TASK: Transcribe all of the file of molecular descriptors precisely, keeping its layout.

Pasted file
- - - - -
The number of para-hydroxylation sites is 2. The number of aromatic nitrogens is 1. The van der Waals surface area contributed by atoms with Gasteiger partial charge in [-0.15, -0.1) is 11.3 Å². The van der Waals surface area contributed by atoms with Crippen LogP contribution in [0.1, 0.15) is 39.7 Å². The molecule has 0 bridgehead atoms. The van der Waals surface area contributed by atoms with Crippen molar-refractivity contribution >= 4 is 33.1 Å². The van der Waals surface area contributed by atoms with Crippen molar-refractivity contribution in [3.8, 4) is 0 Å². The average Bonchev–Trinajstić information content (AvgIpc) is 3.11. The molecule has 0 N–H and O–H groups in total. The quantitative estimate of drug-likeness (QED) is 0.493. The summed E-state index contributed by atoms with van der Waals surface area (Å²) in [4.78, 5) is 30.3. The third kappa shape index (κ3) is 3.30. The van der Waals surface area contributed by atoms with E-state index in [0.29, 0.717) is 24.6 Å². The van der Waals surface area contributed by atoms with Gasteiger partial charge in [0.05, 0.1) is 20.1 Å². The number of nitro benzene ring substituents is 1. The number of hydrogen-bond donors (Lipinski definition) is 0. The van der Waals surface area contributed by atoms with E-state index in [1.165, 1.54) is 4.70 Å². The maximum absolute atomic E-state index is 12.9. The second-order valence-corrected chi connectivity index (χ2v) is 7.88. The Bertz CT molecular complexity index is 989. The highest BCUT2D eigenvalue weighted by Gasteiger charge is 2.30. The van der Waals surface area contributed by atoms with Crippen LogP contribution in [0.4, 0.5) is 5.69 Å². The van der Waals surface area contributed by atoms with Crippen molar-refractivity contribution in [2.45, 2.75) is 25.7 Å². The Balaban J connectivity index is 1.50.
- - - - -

The number of para-hydroxylation sites is 2. The number of aromatic nitrogens is 1. The van der Waals surface area contributed by atoms with Gasteiger partial charge in [-0.15, -0.1) is 11.3 Å². The van der Waals surface area contributed by atoms with Crippen LogP contribution in [0.1, 0.15) is 39.7 Å². The molecule has 0 bridgehead atoms. The van der Waals surface area contributed by atoms with Crippen molar-refractivity contribution >= 4 is 33.1 Å². The van der Waals surface area contributed by atoms with Crippen molar-refractivity contribution in [3.8, 4) is 0 Å². The average Bonchev–Trinajstić information content (AvgIpc) is 3.11. The molecule has 0 N–H and O–H groups in total. The quantitative estimate of drug-likeness (QED) is 0.493. The summed E-state index contributed by atoms with van der Waals surface area (Å²) in [4.78, 5) is 30.3. The third kappa shape index (κ3) is 3.30. The van der Waals surface area contributed by atoms with E-state index in [0.29, 0.717) is 24.6 Å². The van der Waals surface area contributed by atoms with Gasteiger partial charge in [0.05, 0.1) is 20.1 Å². The number of nitro benzene ring substituents is 1. The number of hydrogen-bond donors (Lipinski definition) is 0. The van der Waals surface area contributed by atoms with E-state index in [1.165, 1.54) is 4.70 Å². The maximum absolute atomic E-state index is 12.9. The second-order valence-corrected chi connectivity index (χ2v) is 7.88. The Bertz CT molecular complexity index is 989. The highest BCUT2D eigenvalue weighted by Gasteiger charge is 2.30. The van der Waals surface area contributed by atoms with Crippen LogP contribution in [0.4, 0.5) is 5.69 Å². The van der Waals surface area contributed by atoms with Crippen molar-refractivity contribution in [2.45, 2.75) is 25.7 Å². The Balaban J connectivity index is 1.50.